This year, I decided that it was going to be the year that I was going to go cruising again, and the place to go was Alaska. Of course, once you get to my age, certain things become important, such as traveling in comfort and where roughing it, as they say, is distinctly out of the question. I booked my trip, and settled the itinerary, and then started to research where exactly I was going so that I could settle on my shore excursions. (For the uninitiated, shore excursions are tours arranged by the cruise line for various ports of call. It's good to book early, before you get onboard as the most popular excursions sell out fast.)
Recommend this product?
Which is why I picked up this book while recently browsing in the local bookstore. After a few pages, I murmured this is perfect, and it went into my basket. For several years, this book was only available on Princess Cruise Line ships, but with this recent edition, it has been made available to a wider market. And oh, is it worth every penny!
Author Joe Upton, a longtime resident and fisherman in Alaska has turned his attention to the journey known as the Inside Passage that wends its way up the many islands and inlets along the southeastern coast of Alaska. Most tour guides that talk about Alaska and cruising will mention the several ports of call along the way, provide a skimpy map, and make mention of a few historical facts. What makes this book so very different is the content.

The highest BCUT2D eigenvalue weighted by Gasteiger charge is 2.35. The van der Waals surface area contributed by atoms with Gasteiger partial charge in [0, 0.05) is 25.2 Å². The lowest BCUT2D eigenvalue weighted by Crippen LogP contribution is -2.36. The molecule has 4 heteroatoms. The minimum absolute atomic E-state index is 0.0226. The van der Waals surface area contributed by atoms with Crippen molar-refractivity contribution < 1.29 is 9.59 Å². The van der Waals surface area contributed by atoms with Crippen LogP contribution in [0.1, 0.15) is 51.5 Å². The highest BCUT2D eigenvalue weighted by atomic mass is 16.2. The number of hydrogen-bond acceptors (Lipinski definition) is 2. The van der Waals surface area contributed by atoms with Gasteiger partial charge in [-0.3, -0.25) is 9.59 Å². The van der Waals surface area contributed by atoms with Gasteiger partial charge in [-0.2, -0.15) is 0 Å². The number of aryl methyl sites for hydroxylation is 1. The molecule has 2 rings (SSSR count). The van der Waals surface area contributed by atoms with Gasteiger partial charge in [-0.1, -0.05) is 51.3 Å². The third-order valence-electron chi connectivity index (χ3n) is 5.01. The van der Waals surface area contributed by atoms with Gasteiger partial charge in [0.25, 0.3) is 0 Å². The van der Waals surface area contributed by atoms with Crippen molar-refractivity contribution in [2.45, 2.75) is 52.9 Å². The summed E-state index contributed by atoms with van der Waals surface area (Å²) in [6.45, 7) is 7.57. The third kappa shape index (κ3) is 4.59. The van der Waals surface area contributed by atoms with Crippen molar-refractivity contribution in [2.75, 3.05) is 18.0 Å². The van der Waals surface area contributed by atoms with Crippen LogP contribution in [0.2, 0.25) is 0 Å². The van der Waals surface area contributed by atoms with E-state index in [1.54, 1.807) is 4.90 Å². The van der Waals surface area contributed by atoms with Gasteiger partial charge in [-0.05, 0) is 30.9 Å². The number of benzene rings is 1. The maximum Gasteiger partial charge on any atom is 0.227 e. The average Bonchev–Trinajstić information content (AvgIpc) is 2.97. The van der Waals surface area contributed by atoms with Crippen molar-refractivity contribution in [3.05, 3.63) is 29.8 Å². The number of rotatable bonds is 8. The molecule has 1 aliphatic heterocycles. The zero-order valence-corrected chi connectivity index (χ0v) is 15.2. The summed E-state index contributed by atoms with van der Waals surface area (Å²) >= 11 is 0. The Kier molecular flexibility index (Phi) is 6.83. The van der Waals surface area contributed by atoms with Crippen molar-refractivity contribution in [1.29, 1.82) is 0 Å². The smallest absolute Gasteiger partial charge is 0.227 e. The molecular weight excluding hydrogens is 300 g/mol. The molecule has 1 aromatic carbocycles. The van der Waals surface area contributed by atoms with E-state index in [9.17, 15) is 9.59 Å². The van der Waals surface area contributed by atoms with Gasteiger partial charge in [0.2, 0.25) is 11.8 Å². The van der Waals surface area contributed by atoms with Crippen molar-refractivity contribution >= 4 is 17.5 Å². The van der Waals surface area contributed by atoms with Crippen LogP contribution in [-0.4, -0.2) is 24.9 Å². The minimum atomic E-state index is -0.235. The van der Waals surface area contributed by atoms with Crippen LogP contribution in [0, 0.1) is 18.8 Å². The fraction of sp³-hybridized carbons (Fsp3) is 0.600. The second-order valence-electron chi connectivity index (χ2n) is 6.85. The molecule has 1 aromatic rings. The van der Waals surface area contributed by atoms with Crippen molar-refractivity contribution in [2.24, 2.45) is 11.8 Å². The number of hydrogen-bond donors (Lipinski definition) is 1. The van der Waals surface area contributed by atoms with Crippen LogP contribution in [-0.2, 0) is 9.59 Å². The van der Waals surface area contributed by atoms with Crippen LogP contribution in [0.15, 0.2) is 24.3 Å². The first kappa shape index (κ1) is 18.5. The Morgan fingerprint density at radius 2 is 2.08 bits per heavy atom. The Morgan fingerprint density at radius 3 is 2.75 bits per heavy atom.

For Mr. Upton takes the reader on a journey that is filled with history, personal anecdotes, some tall tales, a few tragedies, and plenty of humour and good common sense. He begins in Seattle, where many cruises bound for the north start, and takes the reader on an escorted tour that breaks the voyage down mile by mile. Not literally of course, but he does provide information about things you are going to want to see and know about, such as the best places to spot whales and other wildlife, little tidbits about local flora and fauna, and some of the stories that he has either heard about or experienced. These points are shown on maps scattered throughout the text, which are clear and vividly marked, along with the names of various towns and islands.
But this isn't just a guide to where to get off the ship and a listing of a few eateries or hotels or anything of that sort. Mr. Upton takes the time to let the reader in on what is not to be missed, what is best avoided, as well as the story of each port along the way. While he is clearly in favour of going by a smaller ship than most of the megaliners that dominate the Alaska cruise season, he also realizes that those big ships do provide a much needed boost to the local economy by bringing plenty of tourists with money to spend.
Besides the maps and the stories, the big sellers for me were the photographs in this book. They are quite lush and beautiful, and I suspect, probably do pale besides the rugged beauty of Alaska's coastline. They certainly whetted my appetite to go on my holiday, and I've already marked down several places and things to see and do that I do not want to miss.